I started around the table. “I’m sorry. I know that sounds lame, but I am so sorry. It’s just at first you weren’t talking to me and then so much time passed and—”

“And you didn’t know how you’d be able to talk yourself around that lie? Sounds fucking familiar,” he spat. I knew at once he was talking about his father. “Honest to God, Roxy, I never thought . . .”

He didn’t finish his sentence, but he didn’t need to. He’d never thought I’d so brazenly lie to him, and I had. Pain sliced through my chest. I wanted to crawl under the table, but I forced myself to stand there and take it like a grown adult.

Reece opened his mouth, but the muted sound of a phone ringing interrupted him. Pivoting on his heel, he stalked over to where he’d dropped his bag last night. He yanked his phone out of the side pocket.

His eyes were on me as he answered the phone. “What’s up, Colt?”

It was his brother on the other line, and I wasn’t sure if it was personal or cop-related.

“Shit. You serious?” Reece raised his free hand and scrubbed it through his hair. He dropped his hand. “That’s not good.”

I had no idea what was going on, so I turned and picked up his empty plate. Opening the dishwasher, I almost dropped the plate.

A pair of my undies was in the utensils holder, stuffed into the square cubby. My hand shook as I stared at them. They were—oh my God—they were the black lacy thongs that I wished I’d worn last night.

How in the world did they end up in the dishwasher?

I hadn’t opened the dishwasher since Sunday, if I remembered correctly. Yesterday, I hadn’t used any dishes and I’d left the cup I’d used in the sink.


Shaken, I placed the plate inside, but I didn’t grab the undies. I didn’t even want to touch them. Casper was haunting me, and he was a pervert. If I’d placed them in there having no recollection, I needed to get an X-ray of my head. Maybe I needed to take Katie up on that séance idea.

“Yeah.” Reece’s voice startled me. “I can do that. Talk to you soon.”

Closing the dishwasher, I left the undies inside. The last thing I wanted to do was whip them out. I had enough explaining to do than try to explain that. Turning around, I caught the tail end of Reece pulling a shirt out of his duffel bag and slipping it on over his head. He wasn’t looking at me when he buttoned up his tactical pants.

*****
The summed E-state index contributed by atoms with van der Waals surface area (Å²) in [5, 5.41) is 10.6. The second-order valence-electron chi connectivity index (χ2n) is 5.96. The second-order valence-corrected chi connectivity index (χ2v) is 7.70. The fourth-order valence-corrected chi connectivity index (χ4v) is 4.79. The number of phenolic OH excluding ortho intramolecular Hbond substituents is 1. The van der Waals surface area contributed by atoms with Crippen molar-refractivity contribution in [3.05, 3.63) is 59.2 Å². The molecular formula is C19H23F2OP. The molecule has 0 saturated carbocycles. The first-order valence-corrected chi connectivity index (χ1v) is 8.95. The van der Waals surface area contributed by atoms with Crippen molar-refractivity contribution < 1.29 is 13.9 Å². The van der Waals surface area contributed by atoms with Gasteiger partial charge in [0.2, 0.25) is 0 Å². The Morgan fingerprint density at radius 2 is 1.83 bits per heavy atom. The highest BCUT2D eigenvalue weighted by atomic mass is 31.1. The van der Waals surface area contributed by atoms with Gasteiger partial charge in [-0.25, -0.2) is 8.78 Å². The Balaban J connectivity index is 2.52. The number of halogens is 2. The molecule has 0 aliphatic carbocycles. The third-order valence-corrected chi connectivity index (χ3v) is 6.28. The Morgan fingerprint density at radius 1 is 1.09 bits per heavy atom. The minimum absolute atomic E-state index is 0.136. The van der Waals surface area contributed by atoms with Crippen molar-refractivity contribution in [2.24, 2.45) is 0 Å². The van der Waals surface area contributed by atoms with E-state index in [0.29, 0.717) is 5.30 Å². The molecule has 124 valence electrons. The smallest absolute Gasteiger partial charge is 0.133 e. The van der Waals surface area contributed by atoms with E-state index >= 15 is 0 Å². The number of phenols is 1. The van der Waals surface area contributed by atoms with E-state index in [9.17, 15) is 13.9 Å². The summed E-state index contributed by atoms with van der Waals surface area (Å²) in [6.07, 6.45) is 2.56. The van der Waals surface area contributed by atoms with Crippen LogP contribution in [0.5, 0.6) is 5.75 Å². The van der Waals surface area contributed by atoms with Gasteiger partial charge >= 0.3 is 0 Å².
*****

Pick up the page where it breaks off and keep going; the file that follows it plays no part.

“Is everything okay with your brother?” I asked.

Reece lifted his head as he straightened out his shirt. His handsome face was blank, devoid of all emotion as his clear blue eyes met mine. “Yeah. Everything is cool.”

The knot in my throat expanded at his apathetic tone. I opened my mouth, but he turned away. “Look, I’ve got to go,” he said, heading down my hallway.

For a moment, I was absolutely rooted to the floor. He was leaving? We hadn’t finished our conversation. Springing into action, I hurried after Reece, finding him in my bedroom, sitting on the edge of the bed, pulling on his socks and boots.

All I could see was the rumpled sheets and comforter. The indents in the two pillows. The shirt he wore last night, the one he’d used to clean me up, a messy ball on the floor.

My heart was pounding so fast I was afraid it would burst like a balloon stretched to its limits. “You really have to leave? Right now?”

“Yes.” Tying up his boots, he rose to his full height, a good two heads taller than me. “I’ve got to go let Colt’s dog out.”

I silently mouthed the words back, because I almost couldn’t believe that’s why he had to leave. I mean, I didn’t want the doggie to go potty anywhere inappropriate, but we so needed to finish our discussion. “He can’t . . . he can’t wait for a little while?”

“It’s a she,” he replied, bending down and grabbing his used shirt. “Her name is Lacey, and no, it can’t wait.”

My chest clenched as he straightened once again and then stepped around me. The back of my eyes burned as he left the bedroom and I was . . . I was left staring at the bed. The morning together felt like years ago.

Wheeling around, I followed him out to the living room. He already had his duffel bag in hand and had pulled on a black baseball cap. It was pulled down low, shielding his eyes.

“Reece, I . . .” Words left me as he opened the front door. “Are we okay?”

The muscles under his white shirt rolled as if he was working out a kink in his shoulders and then he faced me. The sculpted line of his jaw was as sharp as a blade. “Yeah,” he replied in that same flat tone. “We’re okay.”

I didn’t believe him, not for one second. That ball was at the back of my mouth now and I blinked several times. I couldn’t speak, because if I did, the ball would come out.

Reece looked away, jaw working. “I’ll call you, Roxy.” He started out the door and then stopped. In that tiny second, hope kindled to life like a match dropped on a pool of gasoline. “Make sure you lock this door.”

And then he was gone.

I exhaled roughly as I gripped the door and watched as he hung a right at the sidewalk, disappearing from my view. Numb, I closed the door. I locked it. And then I stepped back. My cheeks were damp. Hands shaking, I pushed my glasses onto the top of my head and then pressed my palms against my eyes.

Oh God, this had gone as bad as it possibly could’ve gone. Shuffling over to the couch, I plopped down as I lowered my hands. “Oh God,” I whispered.

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